Oblique por­trait in search of Garner’s ‘I’

The Weekend Australian - Review - - Books -

Edges are magic, writes Ali Smith in her gen­re­cross­ing 2012 book Art­ful. ‘‘[T]here’s a kind of for­bid­den magic on the bor­ders of things, al­ways a cer­e­mony of cross­ing over, even if we ig­nore it or are un­aware of it.’’ Aus­tralia’s He­len Garner ‘‘has al­ways been a bound­ary-crosser’’, ar­gues aca­demic and re­searcher Ber­nadette Bren­nan.

Fit­tingly, Bren­nan’s book A Writ­ing Life reimag­ines the in­ter­sec­tion be­tween life writ­ing and lit­er­ary crit­i­cism. It con­trib­utes to a vi­tal con­ver­sa­tion across and about Garner’s work, where ques­tions of bor­ders, trans­gres­sion and ethics re­cur.

Bren­nan is the au­thor of a mono­graph, Brian Cas­tro’s Fic­tion (2008), and ed­i­tor of two col­lec­tions of es­says. Just Words? Aus­tralian Au­thors Writ­ing for Jus­tice (2008) ex­plores writ­ing and jus­tice, while Eth­i­cal In­ves­ti­ga­tions: Es­says on Aus­tralian Lit­er­a­ture and Poet­ics (2008) brings to­gether 12 es­says by poet and aca­demic Noel Rowe.

This cross-dis­ci­plinary and work sug­gests the ap­pli­ca­bil­ity col­lab­o­ra­tive of Bren­nan’s com­ment on Garner’s work to her own: ‘‘[re­fus­ing] the constraints of lit­er­ary genre, she has sought to write across and craft her own ver­sions of them.”

Nei­ther ‘‘con­ven­tional bi­og­ra­phy nor a strict mono­graph”, A Writ­ing Life com­bines metic­u­lous schol­arly re­search with tex­tual anal­y­sis, in­ter­views with Garner’s friends, col­leagues and Garner her­self, and archival ma­te­rial.

Bren­nan’s style is un­der­stated and un­fussy, beau­ti­fully pitched, bal­anc­ing rich com­plex­ity with nar­ra­tive en­ergy. The work en­twines an oblique por­trait with con­sid­er­a­tion of por­trai­ture it­self, ex­am­ines the pur­pose and nature of the ‘‘I” that crosses Garner’s fic­tive and non­fic­tional work, and ex­plores Garner’s body of work as an en­tity.

This re­flects Garner’s com­ment that her work is ‘‘one book. The book of what I make of the world and my life as I have lived it.” If A Writ­ing Life is a bi­og­ra­phy, it is a bi­og­ra­phy of Garner’s oeu­vre, gener­i­cally rem­i­nis­cent of Sid­dhartha Mukherjee’s Pulitzer prize-win­ning The Em­peror of All Mal­adies: a Bi­og­ra­phy of Can­cer (2010) and in­spired by Janet Mal­colm’s frag­mented por­trait of artist David Salle, FortyOne False Starts, each of which drama­tises the pro­vi­sional and mo­bile nature of the form.

Each chap­ter, writes Bren­nan, “can be read as a room de­scrib­ing Garner’s house of writ­ing”. This is be­cause do­mes­tic spa­ces are cru­cial to Garner’s work, and partly as a means of re-imag­in­ing form to blend life writ­ing with lit­er­ary crit­i­cism. It’s an open-plan space, chap­ters open­ing into one an­other so that con­ver­sa­tions reach from one room to the next.

Like Garner her­self, Bren­nan con­sid­ers writ­ers’ — es­pe­cially fe­male writ­ers’ — lives, and the ques­tion of what re­spon­si­bil­ity or ex­pec­ta­tion there may be for an artist to dis­close the facts of her life, as well as ideas of in­va­sion, pri­vacy and in­jury.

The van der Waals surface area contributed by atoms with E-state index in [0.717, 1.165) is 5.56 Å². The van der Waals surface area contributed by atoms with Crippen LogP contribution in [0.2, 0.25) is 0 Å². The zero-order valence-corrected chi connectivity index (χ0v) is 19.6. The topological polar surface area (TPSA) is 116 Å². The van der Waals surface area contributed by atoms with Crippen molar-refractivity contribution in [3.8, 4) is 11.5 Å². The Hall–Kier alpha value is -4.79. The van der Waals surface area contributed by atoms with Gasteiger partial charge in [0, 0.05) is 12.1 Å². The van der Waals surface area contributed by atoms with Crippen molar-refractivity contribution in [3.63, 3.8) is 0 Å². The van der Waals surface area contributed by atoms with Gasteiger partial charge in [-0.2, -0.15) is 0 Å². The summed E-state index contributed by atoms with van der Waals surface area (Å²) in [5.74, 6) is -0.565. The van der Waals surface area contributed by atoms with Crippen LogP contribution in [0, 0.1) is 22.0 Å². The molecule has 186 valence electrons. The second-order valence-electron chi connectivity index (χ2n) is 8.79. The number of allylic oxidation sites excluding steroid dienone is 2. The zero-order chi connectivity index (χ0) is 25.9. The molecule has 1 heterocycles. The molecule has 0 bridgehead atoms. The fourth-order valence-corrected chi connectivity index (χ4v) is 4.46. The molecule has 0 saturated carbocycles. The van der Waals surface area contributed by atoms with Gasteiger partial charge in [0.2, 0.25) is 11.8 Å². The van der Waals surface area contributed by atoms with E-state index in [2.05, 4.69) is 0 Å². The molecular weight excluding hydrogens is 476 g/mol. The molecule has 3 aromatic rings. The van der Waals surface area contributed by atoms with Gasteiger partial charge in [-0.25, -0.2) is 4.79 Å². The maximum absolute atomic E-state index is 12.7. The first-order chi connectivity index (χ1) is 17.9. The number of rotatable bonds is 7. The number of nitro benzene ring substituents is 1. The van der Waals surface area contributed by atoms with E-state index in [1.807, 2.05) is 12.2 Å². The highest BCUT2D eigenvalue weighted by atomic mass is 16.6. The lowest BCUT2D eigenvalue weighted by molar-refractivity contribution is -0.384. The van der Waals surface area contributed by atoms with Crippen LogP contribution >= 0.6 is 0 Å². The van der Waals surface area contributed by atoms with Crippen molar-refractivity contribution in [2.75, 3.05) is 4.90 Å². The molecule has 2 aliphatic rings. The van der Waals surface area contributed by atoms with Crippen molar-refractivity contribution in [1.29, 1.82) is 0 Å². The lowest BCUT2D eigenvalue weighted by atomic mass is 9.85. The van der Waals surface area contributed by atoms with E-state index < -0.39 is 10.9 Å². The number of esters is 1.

A Writ­ing Life be­gins with two anec­dotes sug­gest­ing the book’s ter­rain. One in­volves Garner’s ir­ri­tated re­sponse to the sug­ges­tion by Amer­i­can writer David Shields dur­ing a con­fer­ence that “be­cause we ex­pe­ri­ence al­most no re­al­ity in our ac­tual lives, we crave the real” in our read­ing. In re­sponse “Garner said that, liv­ing next door to her three young grand­chil­dren, she did ex­pe­ri­ence real things”.

The se­cond quotes Garner’s com­ment in an in­ter­view with Jen­nifer El­li­son 30 years ago that she “would never be so fa­mous as to be recog­nised when she walked into a room”. Bren­nan shapes her study around ques­tions of the def­i­ni­tion and dy­nam­ics of the real and imag­ined and the ways “Garner’s life and work in­form and shape each other”.

Bren­nan ar­gues the “I” in Garner’s non­fic­tional work is, as Mal­colm has said of her own work, “al­most pure in­ven­tion”. For me, re-read- ing Mal­colm’s Paris Re­view in­ter­view, her anal­ogy leaps out: “the ‘I’ of jour­nal­ism is con­nected to the writer only in a ten­u­ous way — the way, say, that Su­per­man is con­nected to Clark Kent”. Not so ten­u­ously at all, ar­guably, and the fur­ther com­pli­ca­tion, for both Mal­colm and Garner, is the meld­ing of the jour­nal­ist’s “I” with the au­to­bi­og­ra­pher’s. For Mal­colm, the au­to­bi­og­ra­pher op­er­ates “in a treach­er­ous ter­rain”.

Ted Hughes once said of Sylvia Plath that she “went straight for the cen­tral, un­ac­cept­able things”. Garner writes about what she calls “the ex­cru­ci­at­ing realms of hu­man be­hav­iour”. Writ­ing about the pub­lic pil­lo­ry­ing of Mal­colm, and tak­ing his cue from her book on Plath, The Silent Woman, Craig Selig­man com­ments that, “like Sylvia Plath, whose not-nice­ness she has laid open with sur­gi­cal skill, she dis­cov­ered her vo­ca­tion in not-nice­ness … Mal­colm’s blade gleams with a ra­zor edge”.

Mal­colm was born in 1934, two years af­ter Plath. Garner was born a decade later, in 1942. Gen­dered pro­scrip­tions about what might con­sti­tute “nice” sub­ject mat­ter, or what a “nice” woman might write about may have shifted, but they per­sist. In the sense of Selig­man’s sur­gi­cal metaphors, Garner’s writ­ing, like Mal­colm’s, is very nice in­deed. For all this acute­ness, Bren­nan notes that Garner has avoided “prob­ing her past too deeply”:

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